Dino De Laurentiis managed to take a magnificent subject—one of the most climatic battles in modern history—give it an all-star cast and the proverbial cast of thousands… and still make a movie as boring as it was confusing. (At least De Laurentiis was consistent. He also made the worst King Kong movie ever.).

Apparently, there was a four-hour version of Waterloo that has never been released. Just be thankful for that favor. One critic rightly summed up the film as being “as highly unrealistic and disjointed as it is Anglo-centric, and shameless in promoting the Napoleonic legend. It is questionable even as a drama, many reviewers finding its dialogue leaden and stilted….” Need I say more?

#2. MacArthur (1977).

It breaks my heart to put this on the list, because the opening and closing sequences, filmed at West Point while I was cadet, feature many of my classmates. But what we have here is a swing and a miss.

Seven years earlier Patton (1970) hit box office pay dirt and won seven Academy Awards. Someone must have thought, “How hard can this be? Pick a famous general and a famous thespian and make a movie.”

Now, Gregory Peck is an extraordinary actor, and he mimicked MacArthur well. But that was actually part of the problem. Patton was flamboyant.  In person, MacArthur was churlish, introverted and complicated—not the kind of person who’s interesting to watch on the big screen.

Further, MacArthur’s military career spanned ages, from the trenches of World War I to the Korean War. That’s too big a canvas to cover in a bio-pic. Instead, the filmmakers tried to offer a MacArthur sampler like a box of chocolates. In the end, moviegoers don’t learn much about MacArthur or military history—more the loss.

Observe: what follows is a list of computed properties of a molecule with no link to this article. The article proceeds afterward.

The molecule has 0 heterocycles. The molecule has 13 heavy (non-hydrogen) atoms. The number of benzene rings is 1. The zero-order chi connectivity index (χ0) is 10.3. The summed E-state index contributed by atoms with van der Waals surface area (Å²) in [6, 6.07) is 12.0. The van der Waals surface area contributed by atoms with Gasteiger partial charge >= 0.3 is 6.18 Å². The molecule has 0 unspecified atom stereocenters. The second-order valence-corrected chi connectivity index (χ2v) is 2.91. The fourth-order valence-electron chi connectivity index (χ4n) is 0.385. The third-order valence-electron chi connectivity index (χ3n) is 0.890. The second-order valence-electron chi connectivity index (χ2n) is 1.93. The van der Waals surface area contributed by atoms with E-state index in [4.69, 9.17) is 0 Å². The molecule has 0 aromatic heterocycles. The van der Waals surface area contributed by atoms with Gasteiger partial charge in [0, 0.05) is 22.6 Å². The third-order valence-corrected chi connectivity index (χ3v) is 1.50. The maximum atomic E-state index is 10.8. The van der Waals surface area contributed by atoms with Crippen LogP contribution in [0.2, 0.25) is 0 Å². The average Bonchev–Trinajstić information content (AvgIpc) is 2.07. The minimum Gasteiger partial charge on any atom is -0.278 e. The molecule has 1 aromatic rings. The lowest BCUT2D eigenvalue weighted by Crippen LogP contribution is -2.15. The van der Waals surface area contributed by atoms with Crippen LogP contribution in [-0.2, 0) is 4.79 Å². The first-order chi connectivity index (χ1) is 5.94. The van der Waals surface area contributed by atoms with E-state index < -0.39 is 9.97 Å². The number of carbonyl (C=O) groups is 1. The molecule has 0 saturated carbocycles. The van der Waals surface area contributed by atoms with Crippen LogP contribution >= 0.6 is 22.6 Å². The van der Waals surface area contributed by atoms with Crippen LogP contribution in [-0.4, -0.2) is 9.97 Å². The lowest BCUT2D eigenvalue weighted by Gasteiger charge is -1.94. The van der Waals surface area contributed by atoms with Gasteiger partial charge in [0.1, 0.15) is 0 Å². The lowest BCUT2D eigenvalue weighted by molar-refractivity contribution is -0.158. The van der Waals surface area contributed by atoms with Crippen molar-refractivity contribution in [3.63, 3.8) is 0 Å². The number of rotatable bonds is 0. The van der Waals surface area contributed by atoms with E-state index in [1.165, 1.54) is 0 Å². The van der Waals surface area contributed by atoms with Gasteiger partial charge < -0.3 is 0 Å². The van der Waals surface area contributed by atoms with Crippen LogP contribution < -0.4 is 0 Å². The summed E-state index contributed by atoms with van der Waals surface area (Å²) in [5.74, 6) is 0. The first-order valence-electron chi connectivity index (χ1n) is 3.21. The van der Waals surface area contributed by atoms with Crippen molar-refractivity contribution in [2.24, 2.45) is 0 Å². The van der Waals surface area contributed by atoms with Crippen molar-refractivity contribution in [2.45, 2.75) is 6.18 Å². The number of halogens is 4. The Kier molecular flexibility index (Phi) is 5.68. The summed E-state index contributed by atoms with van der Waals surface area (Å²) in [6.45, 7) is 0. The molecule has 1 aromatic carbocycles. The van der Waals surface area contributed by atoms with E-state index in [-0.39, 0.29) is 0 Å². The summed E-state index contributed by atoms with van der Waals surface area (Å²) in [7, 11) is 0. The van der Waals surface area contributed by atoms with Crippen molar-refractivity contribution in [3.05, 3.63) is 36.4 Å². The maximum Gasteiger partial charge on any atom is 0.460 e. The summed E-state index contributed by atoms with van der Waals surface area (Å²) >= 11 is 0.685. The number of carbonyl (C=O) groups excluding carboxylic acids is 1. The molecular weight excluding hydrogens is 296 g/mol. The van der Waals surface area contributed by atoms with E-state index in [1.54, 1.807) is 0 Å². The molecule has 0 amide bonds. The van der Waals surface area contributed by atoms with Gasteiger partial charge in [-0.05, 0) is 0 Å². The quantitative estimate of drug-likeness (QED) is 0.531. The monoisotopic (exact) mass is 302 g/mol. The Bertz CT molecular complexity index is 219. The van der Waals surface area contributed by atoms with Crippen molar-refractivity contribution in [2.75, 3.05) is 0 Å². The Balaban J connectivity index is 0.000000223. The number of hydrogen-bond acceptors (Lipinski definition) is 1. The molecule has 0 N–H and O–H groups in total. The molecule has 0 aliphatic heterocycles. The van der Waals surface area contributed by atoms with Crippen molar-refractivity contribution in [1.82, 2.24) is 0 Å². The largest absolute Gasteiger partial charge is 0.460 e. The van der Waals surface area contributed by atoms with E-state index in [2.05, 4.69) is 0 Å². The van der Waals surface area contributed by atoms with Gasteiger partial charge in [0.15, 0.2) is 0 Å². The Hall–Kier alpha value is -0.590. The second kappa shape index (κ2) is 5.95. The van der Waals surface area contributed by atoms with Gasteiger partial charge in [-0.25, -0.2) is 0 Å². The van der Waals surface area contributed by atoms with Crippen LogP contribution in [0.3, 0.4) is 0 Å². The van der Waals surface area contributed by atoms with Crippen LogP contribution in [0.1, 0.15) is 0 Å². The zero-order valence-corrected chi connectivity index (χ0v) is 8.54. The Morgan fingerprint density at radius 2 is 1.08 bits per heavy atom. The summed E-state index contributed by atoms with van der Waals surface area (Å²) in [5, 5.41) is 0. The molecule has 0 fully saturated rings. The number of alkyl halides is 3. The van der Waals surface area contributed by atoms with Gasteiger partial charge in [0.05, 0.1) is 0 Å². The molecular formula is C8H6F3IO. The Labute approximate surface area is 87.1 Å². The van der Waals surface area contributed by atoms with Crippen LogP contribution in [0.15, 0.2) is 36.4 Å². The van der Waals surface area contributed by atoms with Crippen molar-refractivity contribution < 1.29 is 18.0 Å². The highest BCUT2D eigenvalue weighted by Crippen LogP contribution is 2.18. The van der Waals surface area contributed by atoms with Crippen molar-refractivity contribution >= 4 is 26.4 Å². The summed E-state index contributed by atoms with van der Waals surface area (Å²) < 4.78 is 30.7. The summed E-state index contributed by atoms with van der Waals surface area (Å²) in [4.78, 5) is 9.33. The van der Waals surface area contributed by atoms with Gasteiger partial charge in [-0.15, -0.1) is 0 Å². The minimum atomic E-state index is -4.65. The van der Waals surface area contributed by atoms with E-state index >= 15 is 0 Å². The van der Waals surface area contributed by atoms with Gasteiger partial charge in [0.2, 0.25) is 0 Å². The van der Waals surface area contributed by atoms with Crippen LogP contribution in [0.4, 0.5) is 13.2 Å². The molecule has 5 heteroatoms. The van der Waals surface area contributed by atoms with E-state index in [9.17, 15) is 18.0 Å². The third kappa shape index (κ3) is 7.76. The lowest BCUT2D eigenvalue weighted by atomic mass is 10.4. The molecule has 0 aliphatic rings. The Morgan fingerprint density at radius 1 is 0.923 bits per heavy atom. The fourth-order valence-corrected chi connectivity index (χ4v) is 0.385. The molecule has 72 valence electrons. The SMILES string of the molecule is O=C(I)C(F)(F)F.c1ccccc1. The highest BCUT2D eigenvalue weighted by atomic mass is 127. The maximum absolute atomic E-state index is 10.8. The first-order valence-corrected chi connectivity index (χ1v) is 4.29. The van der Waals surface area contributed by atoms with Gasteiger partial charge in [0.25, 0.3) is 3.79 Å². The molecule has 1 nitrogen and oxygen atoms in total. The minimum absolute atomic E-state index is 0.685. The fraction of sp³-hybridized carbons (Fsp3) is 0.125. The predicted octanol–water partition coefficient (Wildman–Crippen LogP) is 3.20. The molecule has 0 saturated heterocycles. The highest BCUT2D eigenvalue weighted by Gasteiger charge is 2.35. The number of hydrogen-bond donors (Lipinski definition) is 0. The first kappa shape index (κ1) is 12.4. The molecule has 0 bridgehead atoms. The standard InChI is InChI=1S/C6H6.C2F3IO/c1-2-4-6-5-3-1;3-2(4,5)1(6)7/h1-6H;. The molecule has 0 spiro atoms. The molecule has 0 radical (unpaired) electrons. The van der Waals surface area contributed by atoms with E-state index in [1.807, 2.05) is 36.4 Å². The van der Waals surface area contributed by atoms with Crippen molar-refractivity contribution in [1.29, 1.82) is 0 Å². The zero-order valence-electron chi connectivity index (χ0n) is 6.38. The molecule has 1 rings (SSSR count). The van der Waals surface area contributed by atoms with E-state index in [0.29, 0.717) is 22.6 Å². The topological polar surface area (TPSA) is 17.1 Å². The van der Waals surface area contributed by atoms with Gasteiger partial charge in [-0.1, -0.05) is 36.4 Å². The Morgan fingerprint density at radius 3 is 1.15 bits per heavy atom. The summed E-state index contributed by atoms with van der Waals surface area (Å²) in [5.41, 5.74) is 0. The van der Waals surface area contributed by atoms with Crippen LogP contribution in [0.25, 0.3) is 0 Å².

#1. Gone with the Wind (1939).  

This film may be one of the world’s greatest cinematic treasures, but we can learn more about burgers from an Impossible Burger than we can learn about the Civil War from this flick.

Personally, I think it fails even as an entertainment. Still, I suppose some people enjoy tedious, melodramatic films populated with whiny, privileged, unlikeable characters.

There are unquestionably much better Civil War films. Gettysburg (1993), for example, hits for the cycle, delivering: a) some degree of historical accuracy, b) an understandable depiction of what’s going on, c) fine characters and interesting performances, and d) a modicum of entertainment. Is that too much to ask from any historical war film? 

Apparently, yes, because there are way more misses than hits. For every, half-decent film like GettysburgThe Longest Day (1962) or The Alamo (2004) (not to be confused with The Alamo, 1960), there is long list of forgettable celluloid schlock. 

On the whole, better to learn military history the old fashioned way: Read a half-decent book.

James Jay Carafano is Vice President for Foreign and Defense Policy at the Heritage Foundation.

This article is being republished due to reader interest.

Image: Wikimedia Commons.